The family’s attendance at the monarch’s Platinum Jubilee celebrations next month will be the first visit to the UK for the Duke and Duchess of Sussex’s daughter, Lilibet “Lili” Diana Mountbatten-Windsor, 11 months. The trip will also be the first opportunity for the Queen and other members of the royal family to meet the couple’s daughter, who was born in June 2021.
The visit will also mark the first time that the couple’s son, Archie Harrison Mountbatten-Windsor, three, has returned to the UK since the couple stepped down from their roles as senior royals and relocated to the US in 2020.
While Prince Harry, Meghan, and their children will attend the weekend of celebrations, they will not be appearing on the Buckingham Palace balcony during Trooping the Colour, as the Queen has limited the balcony appearance during her official birthday celebration to working members of the royal family only.
The decision also means that Prince Andrew, who stepped down from public duties in 2019, will also not be present on the balcony during the Thursday 2 June celebration.
“After careful consideration, the Queen has decided that this year’s traditional Trooping the Colour balcony appearance on Thursday 2nd of June will be limited to Her Majesty and those members of the Royal Family who are currently undertaking official public duties on behalf of the Queen,” a Buckingham Palace spokesperson said.
The Queen will be joined on the balcony for Trooping by the Prince of Wales, the Duchess of Cornwall, the Duke and Duchess of Cambridge, the Earl and Countess of Wessex, the Princess Royal, the Duke and Duchess of Gloucester, the Duke of Kent, Princess Alexandra, and Vice Admiral Sir Tim Laurence.
Prince William and Kate Middleton’s children, Prince George, Princess Charlotte and Prince Louis, will also appear on the balcony, as will the Wessexes’ children Lady Louise Windsor and James, Viscount Severn.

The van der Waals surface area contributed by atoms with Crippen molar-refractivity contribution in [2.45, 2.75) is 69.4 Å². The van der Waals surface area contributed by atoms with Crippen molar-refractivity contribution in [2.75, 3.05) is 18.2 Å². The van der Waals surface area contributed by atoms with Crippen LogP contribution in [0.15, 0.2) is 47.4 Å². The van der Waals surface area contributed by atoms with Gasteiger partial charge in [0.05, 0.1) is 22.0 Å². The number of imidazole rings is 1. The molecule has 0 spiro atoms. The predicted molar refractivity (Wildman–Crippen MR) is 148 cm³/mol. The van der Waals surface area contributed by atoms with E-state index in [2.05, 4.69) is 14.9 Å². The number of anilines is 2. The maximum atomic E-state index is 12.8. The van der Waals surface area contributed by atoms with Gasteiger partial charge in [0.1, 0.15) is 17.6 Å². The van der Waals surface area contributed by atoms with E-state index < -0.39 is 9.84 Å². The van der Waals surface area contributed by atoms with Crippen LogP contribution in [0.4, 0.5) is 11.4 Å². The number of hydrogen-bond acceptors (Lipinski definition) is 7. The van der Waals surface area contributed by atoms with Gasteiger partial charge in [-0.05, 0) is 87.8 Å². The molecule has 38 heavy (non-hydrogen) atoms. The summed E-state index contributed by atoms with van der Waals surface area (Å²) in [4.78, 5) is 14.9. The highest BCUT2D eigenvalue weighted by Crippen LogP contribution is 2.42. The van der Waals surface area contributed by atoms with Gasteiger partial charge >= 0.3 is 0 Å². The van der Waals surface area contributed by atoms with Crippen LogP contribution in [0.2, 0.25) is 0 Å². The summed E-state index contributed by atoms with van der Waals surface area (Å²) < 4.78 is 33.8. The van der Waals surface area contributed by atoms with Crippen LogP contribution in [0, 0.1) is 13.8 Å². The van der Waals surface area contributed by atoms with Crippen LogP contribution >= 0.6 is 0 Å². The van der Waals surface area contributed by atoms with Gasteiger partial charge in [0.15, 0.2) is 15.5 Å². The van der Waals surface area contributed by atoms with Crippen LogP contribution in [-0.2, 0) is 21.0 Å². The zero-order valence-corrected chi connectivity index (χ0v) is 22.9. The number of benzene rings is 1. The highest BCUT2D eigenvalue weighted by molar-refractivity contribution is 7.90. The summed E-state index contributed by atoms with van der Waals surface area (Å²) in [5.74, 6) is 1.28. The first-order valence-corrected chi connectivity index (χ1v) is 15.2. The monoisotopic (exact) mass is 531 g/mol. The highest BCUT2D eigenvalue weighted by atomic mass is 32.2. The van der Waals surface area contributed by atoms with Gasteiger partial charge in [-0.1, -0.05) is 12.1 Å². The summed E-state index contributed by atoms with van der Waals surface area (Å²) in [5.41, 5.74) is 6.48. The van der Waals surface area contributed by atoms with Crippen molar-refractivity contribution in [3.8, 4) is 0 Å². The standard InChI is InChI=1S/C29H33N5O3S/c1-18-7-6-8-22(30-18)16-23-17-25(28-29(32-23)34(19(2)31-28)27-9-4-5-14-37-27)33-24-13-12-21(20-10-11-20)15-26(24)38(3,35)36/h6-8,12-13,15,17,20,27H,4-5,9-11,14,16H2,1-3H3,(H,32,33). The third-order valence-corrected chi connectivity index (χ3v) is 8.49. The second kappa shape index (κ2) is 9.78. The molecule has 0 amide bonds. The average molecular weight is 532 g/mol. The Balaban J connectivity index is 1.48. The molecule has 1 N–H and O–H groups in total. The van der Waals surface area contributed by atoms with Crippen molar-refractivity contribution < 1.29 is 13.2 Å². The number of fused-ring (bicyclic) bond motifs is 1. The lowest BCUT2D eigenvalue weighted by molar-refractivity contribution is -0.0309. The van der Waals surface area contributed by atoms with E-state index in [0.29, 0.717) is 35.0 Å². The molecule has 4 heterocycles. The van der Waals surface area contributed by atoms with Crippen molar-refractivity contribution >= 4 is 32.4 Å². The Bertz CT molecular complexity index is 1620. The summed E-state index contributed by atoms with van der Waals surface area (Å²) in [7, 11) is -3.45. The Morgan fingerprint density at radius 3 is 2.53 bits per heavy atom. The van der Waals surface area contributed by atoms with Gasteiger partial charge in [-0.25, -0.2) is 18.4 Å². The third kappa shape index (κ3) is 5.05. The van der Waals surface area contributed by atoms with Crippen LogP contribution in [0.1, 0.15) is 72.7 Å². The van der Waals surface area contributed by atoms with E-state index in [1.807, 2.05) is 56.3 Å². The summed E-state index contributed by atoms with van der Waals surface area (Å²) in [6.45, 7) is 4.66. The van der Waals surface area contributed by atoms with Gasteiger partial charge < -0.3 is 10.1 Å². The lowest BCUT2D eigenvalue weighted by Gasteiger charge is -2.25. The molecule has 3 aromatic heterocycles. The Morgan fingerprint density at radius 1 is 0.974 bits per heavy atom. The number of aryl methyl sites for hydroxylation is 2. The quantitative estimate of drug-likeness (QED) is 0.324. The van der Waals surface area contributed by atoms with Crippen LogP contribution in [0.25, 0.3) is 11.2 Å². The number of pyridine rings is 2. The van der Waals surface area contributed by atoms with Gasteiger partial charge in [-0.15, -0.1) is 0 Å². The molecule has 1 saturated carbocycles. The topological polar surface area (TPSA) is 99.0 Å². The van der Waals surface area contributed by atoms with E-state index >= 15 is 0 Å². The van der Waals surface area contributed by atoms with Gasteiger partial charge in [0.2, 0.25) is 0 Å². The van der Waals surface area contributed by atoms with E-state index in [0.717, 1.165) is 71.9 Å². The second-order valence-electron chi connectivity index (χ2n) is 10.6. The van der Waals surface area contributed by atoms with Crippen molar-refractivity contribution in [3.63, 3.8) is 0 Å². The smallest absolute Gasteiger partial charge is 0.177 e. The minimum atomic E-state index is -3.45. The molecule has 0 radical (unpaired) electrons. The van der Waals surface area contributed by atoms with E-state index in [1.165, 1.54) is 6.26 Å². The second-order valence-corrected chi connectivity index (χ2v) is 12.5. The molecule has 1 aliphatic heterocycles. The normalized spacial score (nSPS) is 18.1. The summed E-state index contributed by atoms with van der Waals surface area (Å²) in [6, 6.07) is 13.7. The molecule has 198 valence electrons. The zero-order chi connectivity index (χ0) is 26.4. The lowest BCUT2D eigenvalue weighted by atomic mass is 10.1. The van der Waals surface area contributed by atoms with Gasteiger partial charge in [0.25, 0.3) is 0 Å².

The confirmation of the duke and duchess’s attendance at the celebrations along with their children comes amid Prince Harry’s case against the Home Office over police protection in the UK.
Harry brought a claim against the Home Office earlier this year to challenge the February 2020 decision of the Executive Committee for the Protection of Royalty and Public Figures (Ravec), which told him he would no longer be given the “same degree” of personal protective security when visiting from the US.
However, the duke and duchess recently returned to the UK together for the first time last month, when they made a surprise visit to the Queen at Windsor Castle before making their way to The Hague, Netherlands, for the Invictus Games.
While reflecting on the opportunity to visit his grandmother, and about whether he planned to attend the Platinum Jubilee celebrations during a 20 April interview with Today’s Hoda Kotb from The Netherlands, the duke said that he didn’t know “yet” if his family would make the trip due to “lots of things, security issues, and everything else”.
However, he added: “This is what I’m trying to do, trying to make it possible to get my kids to meet her.”
Although the Sussexes will not be present on the balcony during the monarch’s birthday parade, they are likely to make appearances during other celebrations over the weekend commemorating the Queen’s 70 years on the throne.
“Other family members will be invited to events. We’ve always made that clear and they are likely to be public events,” a palace source said.
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